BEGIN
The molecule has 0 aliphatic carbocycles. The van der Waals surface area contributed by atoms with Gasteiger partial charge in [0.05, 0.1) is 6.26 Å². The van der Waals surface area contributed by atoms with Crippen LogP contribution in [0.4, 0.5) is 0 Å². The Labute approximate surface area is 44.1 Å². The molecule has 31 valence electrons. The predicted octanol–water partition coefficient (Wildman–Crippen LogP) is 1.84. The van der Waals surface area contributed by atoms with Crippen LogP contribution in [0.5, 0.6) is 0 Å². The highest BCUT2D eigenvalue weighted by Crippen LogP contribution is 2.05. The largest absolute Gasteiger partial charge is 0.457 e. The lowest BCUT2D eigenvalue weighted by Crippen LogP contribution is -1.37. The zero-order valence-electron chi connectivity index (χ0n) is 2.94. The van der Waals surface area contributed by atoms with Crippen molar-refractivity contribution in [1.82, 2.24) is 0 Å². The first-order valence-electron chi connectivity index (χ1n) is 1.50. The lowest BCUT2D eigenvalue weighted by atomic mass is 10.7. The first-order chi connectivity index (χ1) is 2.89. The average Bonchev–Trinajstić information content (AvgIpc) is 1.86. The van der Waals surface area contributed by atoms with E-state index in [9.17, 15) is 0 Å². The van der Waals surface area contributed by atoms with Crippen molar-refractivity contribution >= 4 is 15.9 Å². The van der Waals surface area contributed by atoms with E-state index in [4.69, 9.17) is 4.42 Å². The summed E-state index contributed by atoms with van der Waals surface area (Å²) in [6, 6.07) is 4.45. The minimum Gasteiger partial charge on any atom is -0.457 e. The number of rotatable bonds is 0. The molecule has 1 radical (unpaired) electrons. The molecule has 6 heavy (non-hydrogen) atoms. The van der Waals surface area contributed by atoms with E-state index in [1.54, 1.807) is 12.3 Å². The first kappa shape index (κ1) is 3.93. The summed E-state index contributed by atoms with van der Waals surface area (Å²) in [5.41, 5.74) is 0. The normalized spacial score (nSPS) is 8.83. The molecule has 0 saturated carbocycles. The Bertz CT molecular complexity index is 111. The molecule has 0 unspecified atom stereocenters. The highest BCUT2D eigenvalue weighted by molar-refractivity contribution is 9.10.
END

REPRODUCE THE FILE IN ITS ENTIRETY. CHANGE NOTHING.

The molecule has 0 aliphatic carbocycles. The van der Waals surface area contributed by atoms with Gasteiger partial charge in [0.05, 0.1) is 6.26 Å². The van der Waals surface area contributed by atoms with Crippen LogP contribution in [0.4, 0.5) is 0 Å². The Labute approximate surface area is 44.1 Å². The molecule has 31 valence electrons. The predicted octanol–water partition coefficient (Wildman–Crippen LogP) is 1.84. The van der Waals surface area contributed by atoms with Crippen LogP contribution in [0.5, 0.6) is 0 Å². The highest BCUT2D eigenvalue weighted by Crippen LogP contribution is 2.05. The largest absolute Gasteiger partial charge is 0.457 e. The lowest BCUT2D eigenvalue weighted by Crippen LogP contribution is -1.37. The zero-order valence-electron chi connectivity index (χ0n) is 2.94. The van der Waals surface area contributed by atoms with Crippen molar-refractivity contribution in [1.82, 2.24) is 0 Å². The first-order valence-electron chi connectivity index (χ1n) is 1.50. The lowest BCUT2D eigenvalue weighted by atomic mass is 10.7. The first-order chi connectivity index (χ1) is 2.89. The average Bonchev–Trinajstić information content (AvgIpc) is 1.86. The van der Waals surface area contributed by atoms with E-state index in [9.17, 15) is 0 Å². The van der Waals surface area contributed by atoms with Crippen molar-refractivity contribution >= 4 is 15.9 Å². The van der Waals surface area contributed by atoms with E-state index in [4.69, 9.17) is 4.42 Å². The summed E-state index contributed by atoms with van der Waals surface area (Å²) in [6, 6.07) is 4.45. The minimum Gasteiger partial charge on any atom is -0.457 e. The number of rotatable bonds is 0. The molecule has 1 radical (unpaired) electrons. The molecule has 6 heavy (non-hydrogen) atoms. The van der Waals surface area contributed by atoms with E-state index in [1.54, 1.807) is 12.3 Å². The first kappa shape index (κ1) is 3.93. The summed E-state index contributed by atoms with van der Waals surface area (Å²) in [5.41, 5.74) is 0. The normalized spacial score (nSPS) is 8.83. The molecule has 0 saturated carbocycles. The Bertz CT molecular complexity index is 111. The molecule has 0 unspecified atom stereocenters. The highest BCUT2D eigenvalue weighted by molar-refractivity contribution is 9.10.